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The DSD Schema Language
XML (Extensible Markup Language), a linear syntax for trees, has gathered a remarkable amount of interest in industry. The acceptance of XML opens new venues for the application of formal methods such as specification of abstract syntax tree sets and tree transformations.
A user domain may be specified as a set of trees. For example, XHTML is a user domain corresponding to a set of XML documents that make sense as hypertext. A notation for defining such a set of XML trees is called a schema language. We believe that a useful schema notation must identify most of the syntactic requirements present in the user domains, and yet be sufficiently simple and easy to understand both by the schema authors and the users. Furthermore, it must allow efficient parsing and be modular and extensible to support reuse and evolution of descriptions.
In the present paper, we give a tutorial introduction to the DSD (Document Structure Description) notation as our bid on how to meet these requirements. The DSD notation was inspired by industrial needs. We show how DSDs help manage aspects of complex XML software through a case study about interactive voice response systems, i.e., automated telephone answering systems, where input is through the telephone keypad or speech recognition.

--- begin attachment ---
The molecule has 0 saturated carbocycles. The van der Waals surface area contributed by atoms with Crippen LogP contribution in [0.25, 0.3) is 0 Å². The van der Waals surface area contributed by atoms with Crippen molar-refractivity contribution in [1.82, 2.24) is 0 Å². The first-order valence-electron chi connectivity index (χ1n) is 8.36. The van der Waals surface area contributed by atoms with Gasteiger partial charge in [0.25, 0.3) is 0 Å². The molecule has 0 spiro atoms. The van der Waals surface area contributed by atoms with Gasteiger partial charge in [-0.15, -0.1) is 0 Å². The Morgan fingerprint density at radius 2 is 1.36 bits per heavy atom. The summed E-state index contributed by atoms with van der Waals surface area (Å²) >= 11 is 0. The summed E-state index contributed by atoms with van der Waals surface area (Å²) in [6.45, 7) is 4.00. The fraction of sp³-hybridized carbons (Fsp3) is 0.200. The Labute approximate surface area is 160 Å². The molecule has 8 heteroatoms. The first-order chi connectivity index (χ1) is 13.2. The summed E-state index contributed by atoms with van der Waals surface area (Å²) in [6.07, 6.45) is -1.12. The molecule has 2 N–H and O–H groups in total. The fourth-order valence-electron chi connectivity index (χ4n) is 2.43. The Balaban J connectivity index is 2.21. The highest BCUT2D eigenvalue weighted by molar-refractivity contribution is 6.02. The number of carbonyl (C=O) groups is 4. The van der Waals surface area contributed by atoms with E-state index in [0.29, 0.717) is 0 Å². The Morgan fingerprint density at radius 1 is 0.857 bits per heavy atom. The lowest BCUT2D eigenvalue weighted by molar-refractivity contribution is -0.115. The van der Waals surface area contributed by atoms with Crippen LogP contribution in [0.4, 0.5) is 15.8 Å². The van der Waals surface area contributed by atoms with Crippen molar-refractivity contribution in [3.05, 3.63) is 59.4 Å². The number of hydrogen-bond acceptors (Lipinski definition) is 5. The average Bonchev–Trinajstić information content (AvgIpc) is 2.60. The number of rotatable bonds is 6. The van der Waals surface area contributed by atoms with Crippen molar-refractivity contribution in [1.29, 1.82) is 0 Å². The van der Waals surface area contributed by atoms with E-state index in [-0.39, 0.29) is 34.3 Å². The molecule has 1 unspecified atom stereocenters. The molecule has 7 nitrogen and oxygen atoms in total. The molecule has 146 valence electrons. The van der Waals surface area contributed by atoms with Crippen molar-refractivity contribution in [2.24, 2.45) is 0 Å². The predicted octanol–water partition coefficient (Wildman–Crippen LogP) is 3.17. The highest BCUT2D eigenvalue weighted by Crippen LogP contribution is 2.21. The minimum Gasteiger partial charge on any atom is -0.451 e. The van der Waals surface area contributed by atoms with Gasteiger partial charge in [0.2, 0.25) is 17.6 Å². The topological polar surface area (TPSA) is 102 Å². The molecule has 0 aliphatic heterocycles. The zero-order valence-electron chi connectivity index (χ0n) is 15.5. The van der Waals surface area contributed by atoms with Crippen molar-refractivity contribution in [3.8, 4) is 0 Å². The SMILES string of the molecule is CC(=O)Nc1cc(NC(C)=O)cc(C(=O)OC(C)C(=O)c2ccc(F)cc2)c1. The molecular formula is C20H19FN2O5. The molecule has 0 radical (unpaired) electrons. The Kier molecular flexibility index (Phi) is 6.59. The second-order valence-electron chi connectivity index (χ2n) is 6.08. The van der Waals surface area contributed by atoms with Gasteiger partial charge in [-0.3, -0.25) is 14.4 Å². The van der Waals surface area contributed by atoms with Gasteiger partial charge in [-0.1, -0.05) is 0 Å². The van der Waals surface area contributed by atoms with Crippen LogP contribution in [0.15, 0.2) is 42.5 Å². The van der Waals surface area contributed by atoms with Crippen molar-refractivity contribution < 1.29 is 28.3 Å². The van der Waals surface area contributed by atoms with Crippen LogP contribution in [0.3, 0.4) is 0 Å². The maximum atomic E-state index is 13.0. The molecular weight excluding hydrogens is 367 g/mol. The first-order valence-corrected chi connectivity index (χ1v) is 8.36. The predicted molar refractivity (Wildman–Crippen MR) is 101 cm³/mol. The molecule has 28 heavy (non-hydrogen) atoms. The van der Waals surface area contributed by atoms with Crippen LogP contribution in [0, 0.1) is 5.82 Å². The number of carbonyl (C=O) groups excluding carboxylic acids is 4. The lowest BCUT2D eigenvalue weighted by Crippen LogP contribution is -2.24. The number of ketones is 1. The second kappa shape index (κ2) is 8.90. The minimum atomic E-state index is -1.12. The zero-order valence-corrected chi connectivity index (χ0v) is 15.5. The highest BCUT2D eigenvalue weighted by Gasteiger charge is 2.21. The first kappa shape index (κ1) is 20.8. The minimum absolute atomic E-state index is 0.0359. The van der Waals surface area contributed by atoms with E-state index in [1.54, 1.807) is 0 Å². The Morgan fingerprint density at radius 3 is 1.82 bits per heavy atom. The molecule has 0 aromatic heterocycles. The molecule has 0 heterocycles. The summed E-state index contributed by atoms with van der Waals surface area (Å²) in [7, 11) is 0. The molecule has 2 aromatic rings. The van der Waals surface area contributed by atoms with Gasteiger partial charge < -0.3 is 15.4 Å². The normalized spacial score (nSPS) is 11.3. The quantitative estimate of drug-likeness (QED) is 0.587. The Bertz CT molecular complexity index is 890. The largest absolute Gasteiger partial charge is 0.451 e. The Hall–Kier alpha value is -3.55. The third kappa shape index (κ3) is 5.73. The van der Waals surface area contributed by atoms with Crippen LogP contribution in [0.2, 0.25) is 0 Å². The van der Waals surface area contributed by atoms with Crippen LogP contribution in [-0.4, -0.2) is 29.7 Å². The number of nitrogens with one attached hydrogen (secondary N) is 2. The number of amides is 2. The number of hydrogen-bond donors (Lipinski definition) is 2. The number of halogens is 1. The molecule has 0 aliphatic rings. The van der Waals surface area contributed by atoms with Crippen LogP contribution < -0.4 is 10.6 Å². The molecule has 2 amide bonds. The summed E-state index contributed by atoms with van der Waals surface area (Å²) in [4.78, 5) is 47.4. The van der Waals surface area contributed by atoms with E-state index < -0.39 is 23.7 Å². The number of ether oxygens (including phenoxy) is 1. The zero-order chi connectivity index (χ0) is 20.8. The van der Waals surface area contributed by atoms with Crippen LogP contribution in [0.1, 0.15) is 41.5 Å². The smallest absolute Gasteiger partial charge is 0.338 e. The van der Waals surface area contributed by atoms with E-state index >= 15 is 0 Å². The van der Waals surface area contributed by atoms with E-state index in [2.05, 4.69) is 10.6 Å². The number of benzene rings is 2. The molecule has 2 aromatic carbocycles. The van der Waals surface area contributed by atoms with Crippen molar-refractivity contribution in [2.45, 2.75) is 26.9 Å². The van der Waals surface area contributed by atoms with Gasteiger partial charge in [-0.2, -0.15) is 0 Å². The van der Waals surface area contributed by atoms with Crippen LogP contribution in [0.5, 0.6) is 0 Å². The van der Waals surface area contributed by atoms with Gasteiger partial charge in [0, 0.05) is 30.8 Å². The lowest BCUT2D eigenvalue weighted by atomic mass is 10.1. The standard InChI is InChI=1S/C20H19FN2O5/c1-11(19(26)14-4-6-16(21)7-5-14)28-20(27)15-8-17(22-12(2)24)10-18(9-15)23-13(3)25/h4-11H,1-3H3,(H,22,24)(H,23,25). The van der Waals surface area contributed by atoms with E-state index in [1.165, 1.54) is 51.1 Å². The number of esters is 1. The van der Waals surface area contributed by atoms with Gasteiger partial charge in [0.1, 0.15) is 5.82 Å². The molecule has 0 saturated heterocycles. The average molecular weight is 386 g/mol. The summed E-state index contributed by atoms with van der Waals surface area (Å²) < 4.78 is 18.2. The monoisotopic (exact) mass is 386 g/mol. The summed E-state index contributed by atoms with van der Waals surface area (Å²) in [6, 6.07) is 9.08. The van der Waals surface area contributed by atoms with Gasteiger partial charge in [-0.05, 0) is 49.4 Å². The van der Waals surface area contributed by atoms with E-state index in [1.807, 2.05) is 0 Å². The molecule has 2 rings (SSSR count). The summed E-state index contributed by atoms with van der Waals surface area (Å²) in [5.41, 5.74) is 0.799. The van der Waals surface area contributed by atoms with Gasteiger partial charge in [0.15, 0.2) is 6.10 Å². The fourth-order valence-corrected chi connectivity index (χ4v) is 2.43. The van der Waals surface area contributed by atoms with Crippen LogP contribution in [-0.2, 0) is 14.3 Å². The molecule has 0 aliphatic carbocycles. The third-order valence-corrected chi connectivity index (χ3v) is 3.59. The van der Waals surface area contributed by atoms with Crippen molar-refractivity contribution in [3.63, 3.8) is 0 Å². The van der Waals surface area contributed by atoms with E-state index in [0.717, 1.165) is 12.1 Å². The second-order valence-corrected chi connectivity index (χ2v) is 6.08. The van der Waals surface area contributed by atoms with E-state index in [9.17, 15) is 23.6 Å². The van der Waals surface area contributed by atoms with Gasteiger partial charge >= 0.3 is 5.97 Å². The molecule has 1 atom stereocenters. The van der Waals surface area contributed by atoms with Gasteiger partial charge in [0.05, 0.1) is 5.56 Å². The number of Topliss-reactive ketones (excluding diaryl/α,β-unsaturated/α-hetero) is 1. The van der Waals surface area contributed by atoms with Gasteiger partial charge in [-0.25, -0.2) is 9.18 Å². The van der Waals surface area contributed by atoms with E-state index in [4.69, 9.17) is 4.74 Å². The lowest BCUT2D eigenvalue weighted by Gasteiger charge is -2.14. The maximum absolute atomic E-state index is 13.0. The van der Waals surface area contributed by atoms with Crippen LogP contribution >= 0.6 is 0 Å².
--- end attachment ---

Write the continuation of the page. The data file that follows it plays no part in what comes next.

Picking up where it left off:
The expressiveness of DSDs goes beyond the DTD schema concept that is already part of XML. We advocate the use of nonterminals in a top-down manner, coupled with boolean logic and regular expressions to describe how constraints on tree nodes depend on their context. We also support a general, declarative mechanism for inserting default elements and attributes. Also, we include a simple technique for reusing and evolving DSDs through selective redefinitions. The expressiveness of DSD is comparable to that of the schema language XML Schema proposed by W3C, but their syntactic and semantic definition is significantly larger and more complex. Also, the DSD notation is self-describable: the syntax of legal DSD documents including all static semantic requirements can be expressed within the DSD language itself.
The full article is available in the following formats:
Note: this is an extended version of the FMSP 2000 paper "DSD: A Schema Language for XML".
See also the DSD 1.0 specification.